“It is important to implement mechanisms that would allow financial institutions, including banks, investment funds and pension funds, to allocate part of their portfolios to finance sustainable development projects that have been independently assessed for compliance with ESG (environmental, social and governance) goals,” he said. 

Ulytau Region potential

In October 2023, the Ulytau Region akimat (governor’s office) signed a trilateral memorandum with Techno Group Service and Chinese company SinoHydro to construct a wind power plant with a capacity of 3.4 billion kilowatts per year in the Zhanaarka district and a plant in Zhezkazgan city for the production of metal support towers for wind farms. The planned projects aim to reduce carbon dioxide emissions and achieve carbon neutrality in Kazakhstan by 2060.

“These projects are currently at the pre-investment stage. We hope that soon we will be able to get approval for their implementation from the governments of the two states, Kazakhstan and China,” said Mominbayev.

Techno Group Service is now focusing on the development of programs related to the production of photovoltaic modules, metalwork elements for hydroelectric power plants and energy storage systems, as well as for the production of inverter equipment.

Assessment from the Astana International Financial Center (AIFC)

The Techno Group Service has received an external assessment from the AIFC, which ensures its readiness to meet the Sustainable Development Goals (SDGs) and compliance with environmental standards. According to Mominbayev, the assessment increases the confidence of international investors in the company and its projects.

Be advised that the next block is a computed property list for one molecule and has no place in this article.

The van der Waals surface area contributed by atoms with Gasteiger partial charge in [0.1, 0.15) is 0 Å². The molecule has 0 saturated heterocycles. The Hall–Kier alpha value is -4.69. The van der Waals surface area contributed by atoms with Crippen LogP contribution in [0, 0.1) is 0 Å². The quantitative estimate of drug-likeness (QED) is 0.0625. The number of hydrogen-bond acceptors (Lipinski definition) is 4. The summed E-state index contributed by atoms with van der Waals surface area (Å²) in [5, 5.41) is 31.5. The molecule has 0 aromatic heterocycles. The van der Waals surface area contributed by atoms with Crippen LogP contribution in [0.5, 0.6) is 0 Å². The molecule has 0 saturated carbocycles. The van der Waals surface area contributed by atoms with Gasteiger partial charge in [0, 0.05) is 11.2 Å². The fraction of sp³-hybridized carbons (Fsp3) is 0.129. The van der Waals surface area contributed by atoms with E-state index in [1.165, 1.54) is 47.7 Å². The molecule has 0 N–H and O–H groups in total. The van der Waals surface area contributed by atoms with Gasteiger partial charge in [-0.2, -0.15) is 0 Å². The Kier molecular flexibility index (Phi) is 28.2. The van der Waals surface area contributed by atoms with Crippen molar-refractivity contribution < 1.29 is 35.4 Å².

The company received this assessment with the support of the International Finance Corporation (IFC) at the AIFC Green Finances Center (GFC), which ranks first in the Global Green Finance Index (GGFI) among Eastern European and Central Asian countries. 

“It was also proposed to create a center for green finance for the Turkic world based on the GFC in the AIFC,” said Mominbayev.

Artificial Intelligence (AI) and renewables

AI and machine learning technologies are important for developing the operating modes of both the national electric grid and renewables.

“AI will be one of the main tools for reliable operation of renewable energy facilities soon,” noted Mominbayev. 

On the other hand, AI consumes a lot of energy, with data processing centers that require a large amount of energy for their main technological process, as well as to maintain a microclimate, ensure fire safety and reliable information transmission. 

Leading companies that require AI, such as Google and Open AI, associate their development with renewable energy sources. According to Mominbayev, one goal should be to attract technology giants to Kazakhstan, provide them with clean energy, and adopt their practices to train IT specialists in Kazakhstan.